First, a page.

Treasurys Outperform TIPS in 23Q4 Amid Easing Inflation
Treasury Inflation-Protected Securities (TIPS) posted an average gain of 6.1% in the 2023 fourth quarter, modestly below the 7.2% average gain on comparable maturity straight Treasury securities. The return on TIPS was composed roughly of an estimated average price gain of 440 basis points (bp), estimated interest income of 85 bp and an inflation adjustment was 65 bp.
TIPS underperformed Treasurys across all maturities. In the short maturities, TIPS and comparable maturity straight Treasurys posted returns of 2.6% and 2.9%, respectively. In the intermediates, Treasurys outperformed TIPS by 70 bp, with estimated returns of 5.0% for TIPS and 5.7% for Treasurys. In the long-term maturities, TIPS gained 10.6% and Treasurys 12.8%, according to my estimates.
The average TIPS yield ended the quarter at 2.19%, down 36 basis points (bp) from 2.55% at the end of the 2023 third quarter. Average straight Treasury yields ended the quarter at 4.17%, down 67 bp from 4.84% in 23Q3. The greater decrease Treasury yields reduced the breakeven spread by about 32 bp to 198 bp at December 29 from 230 bp at September 29.
The decline in TIPS yields and reduction in the breakeven spread were consistent with the further easing of inflation. The increases in both the Consumer Price Index and the Personal Consumption Expenditures deflator, which is the Federal Reserves preferred measure of inflation, slowed markedly in October and November. (December’s inflation data will be reported later this month.) Most of the easing in headline inflation is attributable to the decline in energy prices, but core inflation has been falling too due mostly to the easing of supply chain pressures.
TIPS yields declined across the intermediate and long maturities but shifted higher across short maturities, as investors demanded a higher yield to compensate for the decline in inflation.
As noted, straight Treasury yields fell by 67 bp during the quarter, while TIPS yields eased by 36 bp. The declines in yields for both TIPS and Treasurys produced gains across all maturities, with double-digit gains across the long-term maturities.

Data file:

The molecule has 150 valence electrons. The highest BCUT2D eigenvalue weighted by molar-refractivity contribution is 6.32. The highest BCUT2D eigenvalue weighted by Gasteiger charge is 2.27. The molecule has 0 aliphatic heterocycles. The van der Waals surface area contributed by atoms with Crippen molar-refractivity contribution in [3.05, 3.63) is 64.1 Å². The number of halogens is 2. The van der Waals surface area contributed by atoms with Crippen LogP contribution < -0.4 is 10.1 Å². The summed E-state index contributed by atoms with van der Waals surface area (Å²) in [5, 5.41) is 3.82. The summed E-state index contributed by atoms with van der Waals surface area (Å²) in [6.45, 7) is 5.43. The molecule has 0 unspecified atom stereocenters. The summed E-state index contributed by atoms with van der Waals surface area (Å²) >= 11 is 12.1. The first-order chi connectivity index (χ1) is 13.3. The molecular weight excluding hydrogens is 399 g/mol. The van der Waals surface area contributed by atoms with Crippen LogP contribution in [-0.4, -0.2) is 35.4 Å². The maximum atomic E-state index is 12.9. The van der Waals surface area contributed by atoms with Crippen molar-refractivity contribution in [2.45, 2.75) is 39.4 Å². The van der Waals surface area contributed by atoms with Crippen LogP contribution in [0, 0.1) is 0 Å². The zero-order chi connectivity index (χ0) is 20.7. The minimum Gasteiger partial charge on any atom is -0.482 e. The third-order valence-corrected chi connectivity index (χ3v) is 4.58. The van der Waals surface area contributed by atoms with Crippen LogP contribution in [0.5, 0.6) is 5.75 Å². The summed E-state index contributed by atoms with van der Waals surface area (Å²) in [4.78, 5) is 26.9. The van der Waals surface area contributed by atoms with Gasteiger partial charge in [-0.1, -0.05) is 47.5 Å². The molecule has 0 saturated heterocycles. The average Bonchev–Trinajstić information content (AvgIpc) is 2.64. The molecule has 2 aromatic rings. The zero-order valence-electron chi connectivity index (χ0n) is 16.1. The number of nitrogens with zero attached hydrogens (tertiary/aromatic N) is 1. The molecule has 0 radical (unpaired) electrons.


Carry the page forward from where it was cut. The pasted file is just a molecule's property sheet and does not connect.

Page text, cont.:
Treasury yields fell about 75 bp on average across 1-year to 30-year maturities.
The quarterly TIPS CPI inflation adjustment slipped from 77 bp in 23Q3 to 65 bp in 23Q4. I had expected an increase in the adjustment due to the pick-up in headline inflation for August. However, September’s headline CPI increase was modest and October’s actually declined, leading to a smaller increase in the inflation adjustment than expected for the fourth quarter. With another decline in headline CPI in November and a further easing in energy prices in December, it seems likely that the inflation adjustment will be even lower in 24Q1.
The easing of CPI inflation is mirrored in the PCE deflator. With recent revisions going back to July, the annualized 3-month change in headline PCE inflation had increased steadily from 1.83% in July to 3.67% in October, but it eased to 2.63% in November. Even so, the PCE inflation has slowed markedly from around the 4% levels posted earlier in 2023.
Although TIPS and Treasury yields remain elevated (compared with average levels over the past fifteen years), the breakeven spread at just under 200 bp is only slightly above the historical average. Spreads have declined in 2023 from the elevated levels seen from 2020 to 2022.
At this point, it is difficult to predict where yields, spreads and returns are headed. The 23Q4 rally across all fixed sectors has been steep, raising the likelihood of a near-term correction. Inflation has moderated closer to Fed target levels, but if rate cuts do occur in the second half of 2024 as the financial markets now expect, it seems likely that yields will fall mostly across the shorter maturities, which will produce only modest gains. It also seems likely that longer-term yields will not fall much more from curent levels unless there is a marked slowdown in the economy (beyond what the financial markets currently expect). All things equal, any meaningful decline in long-term rates from here will also likely weigh on the dollar, which could cause inflation to rise. In a stagflation scenario, TIPS would most likely outperform straight Treasurys.
Published and posted on January 2, 2024
Stephen P. Percoco
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Linden, New Jersey 07036
© 2015-2024 by Stephen P. Percoco, Lark Research. All rights reserved.
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